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80 by 46 by 3 days flat
Article © MAIL User: ClymAngus

Hello! Sorry about this, noticed one or two technical typos that make me look like a bit of a pranny, (mainly mixing up cm with mm) all fixed up now though and attached below.


There are times in life to sit back and let a good opportunity pass by because it's bordering on the impossible. There are other times to rise to the challenge and fight your way through to the bitter end for the fame, glory and maybe even a paycheque. In hind site, tapping away with my poor RSI ravaged fingers, it's still difficult to place this job in either of the above 2 categories .

But as per usual I'm getting ahead of myself, this all started about 2 years ago at Ealing studios, where one of the productions had a problem.... Sir Gadabout a children's TV series was shooting in stage 4 and they needed a chain mail purse, which I happily supplied on a return basis (hell it's a credit). They liked it, used it and I still have the screen shots which did my reputation no damage at all, thank you very much. 2 years later the phone rings....

"Hello? Is that Mr Clym Angus?"
"erm, Yes?"
"This is the BBC props department, we were wondering if we could talk to you about chain mail for the new version of Macbeth we're currently filming?"
(Moment gap to pick up jaw.)
"Righty ho, no problem at all! In what way can I be of service!"
"The new version of Macbeth is being filmed in a restaurant with Macbeth as the head chef, and to give some of the scenes a more 'Medieval' feel, we want 2 chain mail lamp shades do you know where we'll get 2 sheets of chain mail 40 cm by 64 cm. Cheaply?"
(visions of highlanders swathed in my expensive bespoke chain evaporate) "Ah, how cheap?"
"As cheap as possible."
Well that figures, your hardly going to break the budget on 2 lampshades now are you? "Right, well you could take a look at health & safety clothing suppliers and tear apart a chain mail apron but it's still going to cost you a fair whack of cash." I had to steer this round to a sale some how, BBC prime-time would be a nice little deal. "I could put together some designs and e-mail them to you, if you like?"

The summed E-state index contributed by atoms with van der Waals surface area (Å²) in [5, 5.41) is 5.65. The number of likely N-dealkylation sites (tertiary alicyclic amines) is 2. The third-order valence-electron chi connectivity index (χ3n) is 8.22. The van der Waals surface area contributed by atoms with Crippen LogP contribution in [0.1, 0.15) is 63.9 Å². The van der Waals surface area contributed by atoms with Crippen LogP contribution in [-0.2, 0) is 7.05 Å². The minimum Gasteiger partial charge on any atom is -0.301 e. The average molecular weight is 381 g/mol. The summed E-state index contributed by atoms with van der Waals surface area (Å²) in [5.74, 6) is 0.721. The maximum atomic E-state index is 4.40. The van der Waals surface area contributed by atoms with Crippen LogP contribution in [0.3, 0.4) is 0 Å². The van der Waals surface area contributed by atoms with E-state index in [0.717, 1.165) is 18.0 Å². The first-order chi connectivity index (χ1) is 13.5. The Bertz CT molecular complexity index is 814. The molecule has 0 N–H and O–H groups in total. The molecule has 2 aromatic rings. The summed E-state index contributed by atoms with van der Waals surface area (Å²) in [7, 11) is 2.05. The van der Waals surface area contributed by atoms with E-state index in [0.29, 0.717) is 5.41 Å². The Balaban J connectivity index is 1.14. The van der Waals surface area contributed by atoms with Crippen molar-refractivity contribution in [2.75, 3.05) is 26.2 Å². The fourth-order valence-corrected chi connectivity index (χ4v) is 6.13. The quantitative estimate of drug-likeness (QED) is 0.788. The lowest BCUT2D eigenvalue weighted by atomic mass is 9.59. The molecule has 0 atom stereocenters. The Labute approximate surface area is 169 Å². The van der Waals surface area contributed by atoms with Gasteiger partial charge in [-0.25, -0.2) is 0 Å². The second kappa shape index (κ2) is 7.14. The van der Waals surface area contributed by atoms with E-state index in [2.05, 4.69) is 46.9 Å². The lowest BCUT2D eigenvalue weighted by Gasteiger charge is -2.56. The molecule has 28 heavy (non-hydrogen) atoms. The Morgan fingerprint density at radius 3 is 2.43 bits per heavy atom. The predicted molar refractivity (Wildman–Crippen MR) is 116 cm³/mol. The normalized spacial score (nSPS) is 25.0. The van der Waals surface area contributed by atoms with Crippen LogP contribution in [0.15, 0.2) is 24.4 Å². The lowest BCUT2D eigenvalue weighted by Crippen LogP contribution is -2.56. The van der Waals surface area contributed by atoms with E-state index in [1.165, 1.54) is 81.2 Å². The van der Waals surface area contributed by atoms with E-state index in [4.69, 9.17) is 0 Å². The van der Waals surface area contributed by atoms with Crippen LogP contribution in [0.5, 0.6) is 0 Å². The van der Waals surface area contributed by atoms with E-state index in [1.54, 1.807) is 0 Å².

"Excellent, that would be fine"

The simplest solution was Japanese 4 in 1, it looks good, couldn't be easier to make (if you've got a frame) and most importantly requires the fewest links. I gave them 2 options steel and aluminium. One cheap but heavy, the other a little more expensive but light. They went for the aluminium, fine by me. It was at this point I suffered my first set back, they loved the smaller connecting links (4.7mm to be precise) to be attached to the 8 mm aluminium ones. This would mean a considerable increase in work, but still doable given a reasonable time frame.
Time for the body blow;

"So when do you need them for?"
"Thursday."
"Which Thursday?"
"Next Thursday."
Silence........ "So, you need 2 sheets of chain mail 40 cm by 64 cm by next Thursday?" This was bad news considering that it's Friday, the links won't be delivered till Monday, even if I ordered them that second and I was starting a new job first thing Monday morning. That left evening, night and wee early hours of the next morning, over 3 days to construct 2 honking great sheets of filigree metalwork.
"Yes. Next Thursday"
"And payment?"